Lauder says the foundation spends “a lot” of money on its Eastern European programs but would not name a specific figure, fearing that the outlay would overshadow the outcome. The Joint’s 1998 budget for Eastern Europe totaled about $7.5 million.
The dedication of the Lauder-Morasha School followed similar ceremonies in successive days in Berlin and Vienna, part of a whirlwind mission to Central and Eastern Europe under the auspices of the Lauder Foundation. The dedications took place, many speakers pointed out, during the week after the annual cycle of Torah readings began with Bereshit, the book of Genesis.
The Juedisches Lehrhaus on the grounds of a synagogue in the former East Berlin will serve as a teaching training and resource center. Located in a one-time Talmud Torah building, it is geared for the more than 70,000 Jewish immigrants from the former Soviet Union who live in Germany.
The Lauder Chabad School in Vienna, on the edge of Augarten Park, was founded by the Chabad-Lubavitch chasidic movement, but now is not affiliated with a particular denomination. The new school, built to accommodate up to 400 children, replaces a cramped two-room school for students from the former USSR.
Last week’s dedication trip, which featured official award presentations to Lauder and formal dinners with political leaders, was designed to showcase his schools — and the changes in Jewish life in the former satellite countries during the post-communist 1990s.
The symbolism of a Jewish school in 1999 Warsaw was particularly poignant to one bearded, skullcapped member of the community who attended the ceremony. Konstanty Gebert shakes his head in disbelief.
Ten years ago, in the last days of communism, he says, “it wouldn’t be possible to have this school.” Polish Jews would not be interested; the government wouldn’t allow it.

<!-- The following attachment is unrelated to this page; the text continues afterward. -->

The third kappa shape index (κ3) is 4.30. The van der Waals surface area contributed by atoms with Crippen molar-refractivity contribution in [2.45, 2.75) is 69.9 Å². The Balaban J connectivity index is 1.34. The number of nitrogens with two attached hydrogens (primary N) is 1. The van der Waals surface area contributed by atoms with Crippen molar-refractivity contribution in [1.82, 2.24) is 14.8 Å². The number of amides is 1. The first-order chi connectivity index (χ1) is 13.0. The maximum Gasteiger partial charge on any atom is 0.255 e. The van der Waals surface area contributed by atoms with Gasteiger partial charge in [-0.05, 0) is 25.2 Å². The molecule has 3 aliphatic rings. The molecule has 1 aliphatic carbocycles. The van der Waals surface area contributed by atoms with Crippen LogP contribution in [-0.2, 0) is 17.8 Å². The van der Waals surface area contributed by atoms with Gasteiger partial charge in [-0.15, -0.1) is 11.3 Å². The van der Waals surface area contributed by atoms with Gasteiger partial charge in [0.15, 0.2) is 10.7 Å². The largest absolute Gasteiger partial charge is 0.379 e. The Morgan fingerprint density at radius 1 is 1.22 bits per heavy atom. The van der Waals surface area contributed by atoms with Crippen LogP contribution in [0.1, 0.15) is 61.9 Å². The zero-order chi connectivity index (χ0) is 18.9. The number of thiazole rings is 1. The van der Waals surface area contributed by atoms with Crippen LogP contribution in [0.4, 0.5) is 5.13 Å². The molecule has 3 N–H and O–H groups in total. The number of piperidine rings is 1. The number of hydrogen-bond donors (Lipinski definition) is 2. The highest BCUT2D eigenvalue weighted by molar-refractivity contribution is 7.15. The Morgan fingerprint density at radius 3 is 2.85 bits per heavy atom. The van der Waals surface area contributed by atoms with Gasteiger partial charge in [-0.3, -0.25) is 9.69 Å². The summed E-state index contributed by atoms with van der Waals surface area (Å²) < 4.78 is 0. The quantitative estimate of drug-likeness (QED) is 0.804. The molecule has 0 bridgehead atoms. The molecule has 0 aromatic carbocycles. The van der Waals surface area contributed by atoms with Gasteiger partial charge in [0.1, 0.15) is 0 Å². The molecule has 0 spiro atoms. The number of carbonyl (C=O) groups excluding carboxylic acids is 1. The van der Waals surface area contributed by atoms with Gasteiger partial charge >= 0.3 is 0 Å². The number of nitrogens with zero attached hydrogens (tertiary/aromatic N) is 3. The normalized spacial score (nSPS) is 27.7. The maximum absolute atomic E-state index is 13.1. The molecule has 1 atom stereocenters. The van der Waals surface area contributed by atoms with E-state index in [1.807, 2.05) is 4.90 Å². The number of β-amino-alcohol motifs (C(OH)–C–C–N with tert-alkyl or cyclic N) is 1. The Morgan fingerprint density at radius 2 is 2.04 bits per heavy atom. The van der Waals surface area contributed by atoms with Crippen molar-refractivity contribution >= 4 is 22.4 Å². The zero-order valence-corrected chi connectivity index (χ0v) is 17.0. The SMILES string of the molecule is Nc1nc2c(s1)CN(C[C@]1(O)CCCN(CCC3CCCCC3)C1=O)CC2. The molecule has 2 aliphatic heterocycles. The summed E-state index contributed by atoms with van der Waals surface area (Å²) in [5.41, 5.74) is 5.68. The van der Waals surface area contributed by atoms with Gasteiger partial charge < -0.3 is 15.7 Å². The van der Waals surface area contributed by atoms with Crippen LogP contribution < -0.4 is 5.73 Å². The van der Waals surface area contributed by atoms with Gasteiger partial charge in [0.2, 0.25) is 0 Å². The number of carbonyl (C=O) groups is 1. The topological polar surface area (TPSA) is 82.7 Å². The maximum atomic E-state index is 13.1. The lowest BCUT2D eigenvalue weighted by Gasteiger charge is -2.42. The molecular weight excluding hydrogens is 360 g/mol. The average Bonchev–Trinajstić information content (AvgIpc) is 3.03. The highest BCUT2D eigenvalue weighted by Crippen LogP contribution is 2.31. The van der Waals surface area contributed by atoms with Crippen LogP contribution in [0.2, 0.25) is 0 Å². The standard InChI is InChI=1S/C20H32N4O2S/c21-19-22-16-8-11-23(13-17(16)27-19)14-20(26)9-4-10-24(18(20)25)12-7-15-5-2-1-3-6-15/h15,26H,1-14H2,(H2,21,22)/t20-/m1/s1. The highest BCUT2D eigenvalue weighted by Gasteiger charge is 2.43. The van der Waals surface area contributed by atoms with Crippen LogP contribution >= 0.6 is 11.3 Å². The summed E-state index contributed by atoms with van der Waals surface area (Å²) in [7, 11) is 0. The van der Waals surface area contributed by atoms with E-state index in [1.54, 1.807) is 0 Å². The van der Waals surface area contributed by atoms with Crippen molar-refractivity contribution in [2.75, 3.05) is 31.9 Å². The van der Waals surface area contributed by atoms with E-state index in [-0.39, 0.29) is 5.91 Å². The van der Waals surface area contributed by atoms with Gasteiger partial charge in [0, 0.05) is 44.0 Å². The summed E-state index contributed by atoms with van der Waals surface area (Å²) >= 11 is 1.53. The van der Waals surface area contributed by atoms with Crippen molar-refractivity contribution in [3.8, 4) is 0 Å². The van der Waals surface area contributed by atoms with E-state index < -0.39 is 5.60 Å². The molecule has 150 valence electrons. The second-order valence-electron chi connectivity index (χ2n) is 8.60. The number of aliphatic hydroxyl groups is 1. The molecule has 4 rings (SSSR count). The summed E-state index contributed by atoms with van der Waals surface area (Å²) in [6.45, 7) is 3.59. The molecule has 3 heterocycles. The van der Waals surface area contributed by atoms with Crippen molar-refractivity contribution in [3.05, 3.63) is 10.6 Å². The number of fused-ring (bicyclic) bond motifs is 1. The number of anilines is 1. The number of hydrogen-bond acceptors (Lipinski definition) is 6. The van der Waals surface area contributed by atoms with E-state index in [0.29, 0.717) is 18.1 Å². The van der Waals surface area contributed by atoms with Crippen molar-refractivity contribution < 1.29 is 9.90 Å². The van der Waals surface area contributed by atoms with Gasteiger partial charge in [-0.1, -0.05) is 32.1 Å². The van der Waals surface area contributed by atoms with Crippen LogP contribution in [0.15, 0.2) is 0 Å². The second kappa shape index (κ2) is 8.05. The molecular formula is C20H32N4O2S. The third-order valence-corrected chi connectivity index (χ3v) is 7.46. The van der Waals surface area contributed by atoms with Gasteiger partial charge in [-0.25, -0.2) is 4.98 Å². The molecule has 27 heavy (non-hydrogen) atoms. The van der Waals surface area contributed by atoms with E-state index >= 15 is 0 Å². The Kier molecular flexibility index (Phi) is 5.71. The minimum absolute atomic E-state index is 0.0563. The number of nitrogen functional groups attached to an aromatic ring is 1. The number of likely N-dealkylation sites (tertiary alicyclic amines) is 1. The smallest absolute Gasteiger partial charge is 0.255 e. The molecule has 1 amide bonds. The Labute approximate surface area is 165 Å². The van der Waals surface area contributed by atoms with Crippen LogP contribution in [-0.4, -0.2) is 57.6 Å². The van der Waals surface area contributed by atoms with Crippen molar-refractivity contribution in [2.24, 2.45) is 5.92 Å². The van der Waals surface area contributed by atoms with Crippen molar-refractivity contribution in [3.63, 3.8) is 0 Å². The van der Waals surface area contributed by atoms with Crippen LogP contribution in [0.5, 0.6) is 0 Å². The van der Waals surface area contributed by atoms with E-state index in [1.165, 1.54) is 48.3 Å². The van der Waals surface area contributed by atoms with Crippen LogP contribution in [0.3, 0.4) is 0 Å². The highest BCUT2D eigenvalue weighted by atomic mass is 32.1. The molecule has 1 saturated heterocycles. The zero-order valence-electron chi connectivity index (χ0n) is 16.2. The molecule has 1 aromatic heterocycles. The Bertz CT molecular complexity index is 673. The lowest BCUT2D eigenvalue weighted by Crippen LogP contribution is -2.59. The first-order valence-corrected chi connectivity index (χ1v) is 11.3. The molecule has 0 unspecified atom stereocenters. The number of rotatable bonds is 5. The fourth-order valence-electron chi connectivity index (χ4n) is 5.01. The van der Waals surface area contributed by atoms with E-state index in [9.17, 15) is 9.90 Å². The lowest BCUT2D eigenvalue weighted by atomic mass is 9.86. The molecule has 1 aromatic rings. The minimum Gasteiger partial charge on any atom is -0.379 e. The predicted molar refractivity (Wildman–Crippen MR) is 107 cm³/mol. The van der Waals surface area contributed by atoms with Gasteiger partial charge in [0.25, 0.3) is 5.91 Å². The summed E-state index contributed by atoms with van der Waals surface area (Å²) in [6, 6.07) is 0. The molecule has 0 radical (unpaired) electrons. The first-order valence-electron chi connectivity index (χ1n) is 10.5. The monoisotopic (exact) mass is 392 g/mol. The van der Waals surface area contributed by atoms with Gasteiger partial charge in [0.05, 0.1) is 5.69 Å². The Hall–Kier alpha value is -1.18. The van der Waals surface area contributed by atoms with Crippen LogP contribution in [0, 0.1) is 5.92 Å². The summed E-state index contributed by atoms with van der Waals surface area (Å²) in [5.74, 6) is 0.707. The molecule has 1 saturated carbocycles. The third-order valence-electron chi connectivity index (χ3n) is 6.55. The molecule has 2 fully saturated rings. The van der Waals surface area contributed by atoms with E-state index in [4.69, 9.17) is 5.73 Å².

Gebert, in his 40s, was a leader of Warsaw’s Flying University, a network of illegal, underground Jewish classes in the late 1970s. Today, as editor-in-chief of the monthly Jewish magazine Midrasz and a columnist for Poland’s largest newspaper, he is an unofficial spokesman for Polish Jewry.
The dedication showed that the country’s Jewish community, long considered moribund after World War II, is making a comeback with the help of overseas Jewish organizations who were represented at the ceremony, and Polish feelings of responsibility for its remaining Jews.
Sitting on the podium with Prime Minister Buzek, Gebert noted, were the mayor of Warsaw and an aide to President Aleksander Kwasniewski, who read a presidential greeting.
Buzek’s remarks began with the Talmudic statement that “The world is sustained by the breath of school children.”
“This was the first time a prime minister quoted the Talmud,” Gebert said.
Gebert estimated that half the crowd last week was Polish Jews.
Would several hundred of them have attended a public Jewish ceremony 10 years ago?
“No way,” he said. “There has been a change for the better.”
Five years ago, when the Lauder Foundation founded its school with 18 students in a rented villa in a Warsaw suburb, Gebert was still skeptical. Today, enrollment in the Lauder-Morasha School, the first-such institution in the city in 50 years, is 165 in grades K-8. Though admission is open to all applicants, 70 percent of the students have “Jewish roots.”
“Now it’s not only a bunch of friends,” Gebert said. “It’s a real social reality. Each year more Jewish families feel empowered to send their children to a Jewish school.”
Another day school was established last year by the Lauder Foundation in Wroclaw, in eastern Poland. It is headed by a native Polish Jew.